The Essentials of Skin Care for Hard Water

If you live with hard water, you don’t have to resign yourself to having dry, acne-prone, aging skin. We can’t control where our water supply comes from, but we can modify our skin care routine for hard water. 

1. Use a Shower Filter

If you’re feeling the unmistakable effects of hard water on skin, your first step should be to invest in a quality shower water filter like the AquaBliss Multi-Stage Shower Filter.

This state-of-the-art filter improves your water and helps promote healthier skin with an infusion of beneficial minerals to offset the negative effects of hard water, including soap scum on skin.

AquaBliss shower filters employ a proven blend of activated carbon, Redox Media, and calcium sulfite to pull away unwanted toxins and address issues like skin dryness, acne, eczema, dandruff, and more.

These filters are easy to install in just minutes, and they can instantly improve the quality of your showers. You can feel the difference. 

2. Take a Bath in Baking Soda

If you want to address the cumulative effects of hard water on skin, try taking an occasional bath in baking soda. All you have to do is fill your tub and add four or five tablespoons of baking soda.

Mix in the baking soda with a wooden spoon so that it effectively dissolves. The infusion of baking soda into a bath helps to neutralize the skin’s acidity and restore dry skin.

Please note, however, that these types of baths should generally be avoided by pregnant women. In addition, people with heart problems or hypertension should consult a doctor first.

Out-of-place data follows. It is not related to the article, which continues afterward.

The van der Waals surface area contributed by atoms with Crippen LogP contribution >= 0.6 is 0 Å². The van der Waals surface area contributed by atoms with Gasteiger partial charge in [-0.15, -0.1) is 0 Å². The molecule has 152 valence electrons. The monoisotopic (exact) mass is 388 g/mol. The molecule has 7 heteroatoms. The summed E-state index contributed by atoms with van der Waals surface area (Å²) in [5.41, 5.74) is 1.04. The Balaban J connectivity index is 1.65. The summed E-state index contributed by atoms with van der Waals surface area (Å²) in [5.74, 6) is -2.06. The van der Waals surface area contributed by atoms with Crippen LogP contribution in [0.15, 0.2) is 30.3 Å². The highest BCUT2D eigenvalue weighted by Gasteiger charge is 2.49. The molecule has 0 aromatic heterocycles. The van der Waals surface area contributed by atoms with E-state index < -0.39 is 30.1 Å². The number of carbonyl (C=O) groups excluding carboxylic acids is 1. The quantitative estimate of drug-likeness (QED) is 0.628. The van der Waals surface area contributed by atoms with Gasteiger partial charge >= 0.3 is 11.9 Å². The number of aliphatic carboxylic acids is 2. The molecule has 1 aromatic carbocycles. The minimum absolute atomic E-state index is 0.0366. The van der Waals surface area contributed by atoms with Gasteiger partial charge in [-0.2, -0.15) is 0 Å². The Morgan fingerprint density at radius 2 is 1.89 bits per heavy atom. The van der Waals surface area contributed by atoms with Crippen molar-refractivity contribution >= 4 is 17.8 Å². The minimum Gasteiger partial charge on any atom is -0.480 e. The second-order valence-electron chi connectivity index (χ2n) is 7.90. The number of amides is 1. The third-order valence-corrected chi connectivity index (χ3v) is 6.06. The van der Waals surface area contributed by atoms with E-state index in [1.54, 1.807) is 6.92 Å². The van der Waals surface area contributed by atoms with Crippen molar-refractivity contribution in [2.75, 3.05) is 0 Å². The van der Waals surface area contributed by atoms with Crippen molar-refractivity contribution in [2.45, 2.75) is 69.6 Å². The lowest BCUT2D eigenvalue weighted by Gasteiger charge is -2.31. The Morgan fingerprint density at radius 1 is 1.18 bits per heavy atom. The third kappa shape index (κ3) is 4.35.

Woman dispensing lotion from a bottle onto her hand

3. Use a Moisturizer Immediately After Showering

This one comes with a bit of a caveat, as we’ve previously noted that moisturizers may be less effective for people with dry skin due to hard water. However, while it shouldn’t be your only measure for combating the effects of hard water on skin, moisturizing is still essential.

It helps to lock in moisture and maintain your skin’s natural elasticity. For best results, use a lightweight moisturizer with proven hydrating ingredients like hyaluronic acid or niacinamide. If you’ve noticed signs of dryness, it’s also very important to choose a formula that’s designed for dry skin.

4. Use a Body Wash in the Shower

If you have hard water, soap can be a breeding ground for soap scum. Switching to a high-quality body wash may help to offset some of the problems of showering with a compromised bar of soap.

taking short shower

5. Take Shorter Showers

There’s a lot of debate as to how often—and how long—you should shower. While many experts agree that you don’t need to shower every single day, some of us just don’t feel comfortable if we haven’t had our daily shower.

But the longer you linger in the shower, the more you may expose yourself to hard water. So if you must shower daily, consider cutting the length to five minutes or less.

Skin Care for Hard Water Is Possible

Hard water is a reality in most homes and AquaBliss is on a mission to help alleviate the effects of hard water. By taking simple steps, you can ensure that your skin feels better, looks more radiant, and is less prone to chronic issues.

So invest in a good shower filter, moisturize daily, and take whatever steps you can to keep the hard water at bay. You will notice a difference.